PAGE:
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“Przekrój” Magazine brings to the English reader some of the best journalism from across Central and Eastern Europe, in such fields as culture, society, ecology and literature. Stand aside from the haste and fierceness of everyday news and join us now!

Przekrój
Our eternally pessimistic correspondent gives his historical highlights for the month of August.
2019-08-01 00:02:00

August in History
Diary of an Eternal Pessimist

August in History
August in History

August in history according to an eternal pessimist.

Read in 7 minutes

1st August 1989

Meat ration cards were taken off the market in Poland. Now the only things missing were sausages in the shops and money in the wallets.

2nd August 338 BCE

Macedonian king Phillip II beat the armies of Athens and Thebes in the Battle of Chaeronea. The victory helped him take over Greece, but Phillip did not enjoy his newfound hegemony for long. Just two years later, he would be undone, just as he was getting ready for war with Persia. And just to think he could have lived happily ever after in Macedonia…

3rd August 1598

King Sigismund III Vasa set sail from Oliwa at the head of 85 ships to reclaim his heritage and the throne of Sweden. He thought it would be an easy task, but it all ended in a bloodbath. Wars between Poland and Sweden continued for several generations, ultimately ruining the Polish-Lithuanian Commonwealth.

4th August 2015

Miss Piggy and Kermit announced their break-up on Twitter. Apparently, she was no longer mad about the frog.

5th August 1305

The English captured the Scottish rebel William Wallace, and after unspeakable tortures, they killed the poor man. Fools! Little did they know that seven centuries later, those events would inspire an Oscar-winning movie. Now, the world remembers Wallace as a hero who bravely fought heartless English villains.

6th August 1902

The passenger ship RMS Carpathia was launched. Lucky for the passengers of her competitor Titanic, as Carpathia saved 700 survivors from the sinking transatlantic ship 10 years later, in April 1912.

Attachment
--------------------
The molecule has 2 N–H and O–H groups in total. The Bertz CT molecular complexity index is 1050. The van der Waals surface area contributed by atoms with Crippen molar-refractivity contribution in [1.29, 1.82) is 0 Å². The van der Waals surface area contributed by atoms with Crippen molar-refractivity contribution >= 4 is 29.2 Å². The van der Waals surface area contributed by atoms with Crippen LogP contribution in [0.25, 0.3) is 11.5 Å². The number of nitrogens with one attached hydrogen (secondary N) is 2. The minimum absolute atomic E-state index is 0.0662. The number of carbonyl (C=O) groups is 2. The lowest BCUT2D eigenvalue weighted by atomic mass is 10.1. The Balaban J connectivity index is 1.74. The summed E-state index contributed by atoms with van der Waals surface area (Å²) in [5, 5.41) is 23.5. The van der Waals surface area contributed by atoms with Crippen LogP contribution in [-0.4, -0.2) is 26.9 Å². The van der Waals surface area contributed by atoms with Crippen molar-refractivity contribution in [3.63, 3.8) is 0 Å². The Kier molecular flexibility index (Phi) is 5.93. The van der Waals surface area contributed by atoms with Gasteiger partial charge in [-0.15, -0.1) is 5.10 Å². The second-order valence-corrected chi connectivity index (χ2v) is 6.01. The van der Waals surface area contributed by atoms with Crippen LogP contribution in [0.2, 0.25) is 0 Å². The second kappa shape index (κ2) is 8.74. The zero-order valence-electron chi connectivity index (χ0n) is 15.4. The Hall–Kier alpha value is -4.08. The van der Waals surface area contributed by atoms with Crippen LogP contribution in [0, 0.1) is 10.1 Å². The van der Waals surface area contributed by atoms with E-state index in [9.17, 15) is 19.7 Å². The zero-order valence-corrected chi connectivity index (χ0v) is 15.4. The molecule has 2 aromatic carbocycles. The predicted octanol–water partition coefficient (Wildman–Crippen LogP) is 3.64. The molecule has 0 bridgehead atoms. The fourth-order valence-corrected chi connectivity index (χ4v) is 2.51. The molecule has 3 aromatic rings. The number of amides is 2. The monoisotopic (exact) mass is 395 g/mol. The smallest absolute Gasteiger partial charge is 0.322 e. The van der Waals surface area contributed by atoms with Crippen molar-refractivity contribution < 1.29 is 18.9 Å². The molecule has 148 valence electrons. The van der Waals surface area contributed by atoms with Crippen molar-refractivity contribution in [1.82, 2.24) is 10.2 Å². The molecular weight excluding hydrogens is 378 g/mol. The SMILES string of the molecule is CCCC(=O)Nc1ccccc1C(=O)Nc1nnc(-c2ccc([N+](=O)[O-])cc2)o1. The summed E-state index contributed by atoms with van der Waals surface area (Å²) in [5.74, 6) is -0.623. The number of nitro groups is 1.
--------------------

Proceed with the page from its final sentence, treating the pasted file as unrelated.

7th August 1428

The people of Valais took to persecuting those suspected of witchcraft, approaching the task with typical Swiss precision. The prejudiced clergy, along with fearful judges and a superstitious peasantry, launched the massacre of countless innocent people, giving way to witch hunts across Europe.

8th August 1709

A Jesuit priest Bartolomeu de Gusmão presented his opus magnum to the king of Portugal: a flying ball on a propeller. The poor man had no idea this attempt at showing off would attract the attention of the Inquisition. Perhaps he should’ve just stuck to his prayers.

9th August 1662

A massive earthquake took place in the Tatra Mountains, leading to the collapse of the Slavkovský štít mountain peak and lowering it by a staggering 300 metres. It was not the best century for Poland! First, the Deluge from Sweden, and just a few years later, an Armageddon near Zakopane.

10th August 1500

Portuguese sailor Diogo Dias discovered Madagascar. And what good did it do? Soon enough, someone figured it was an excellent place for sending prisoners to.

11th August 1984

The US President Ronald Reagan announced that in five minutes, an attack on the USSR would begin. He was only joking, but the whole world was about to have a heart attack anyway.

12th August 1869

In California, self-proclaimed emperor and known madman Joshua A. Norton delegalized the Republican and Democratic Party in the US. Nowadays, many Americans would probably consider this idea visionary rather than mad.

13th August 1969

The first American astronauts to walk on the Moon joined the Apollo 11 parade in New York. They took their time, though: upon their return from space, they all had to undergo a three-week-long quarantine, just to make sure they didn’t drag anything nasty back with them. What a way to treat heroes…

14th August 1880

The construction of the cathedral in Cologne was finally completed. The temple was the largest Gothic church in Northern Europe. The process took a while – 632 years from start to finish! The Middle Ages came and went, and Gothic Revival was the new it-style in architecture by then.

15th August 1604

False Dmitry I attacked Moscow to ‘reclaim’ the throne. The Poles, who supported him, got to fill their pockets quickly. Meanwhile, Moscow suffered from the aftermath of a civil war. And in the end, it all led to mutual hatred and craving for vengeance.

16th August 1794

During the Kościuszko Uprising, the first Polish banknotes in history were issued. Today, they are a plum for collectors, but back then they were not much use.

17th August 1989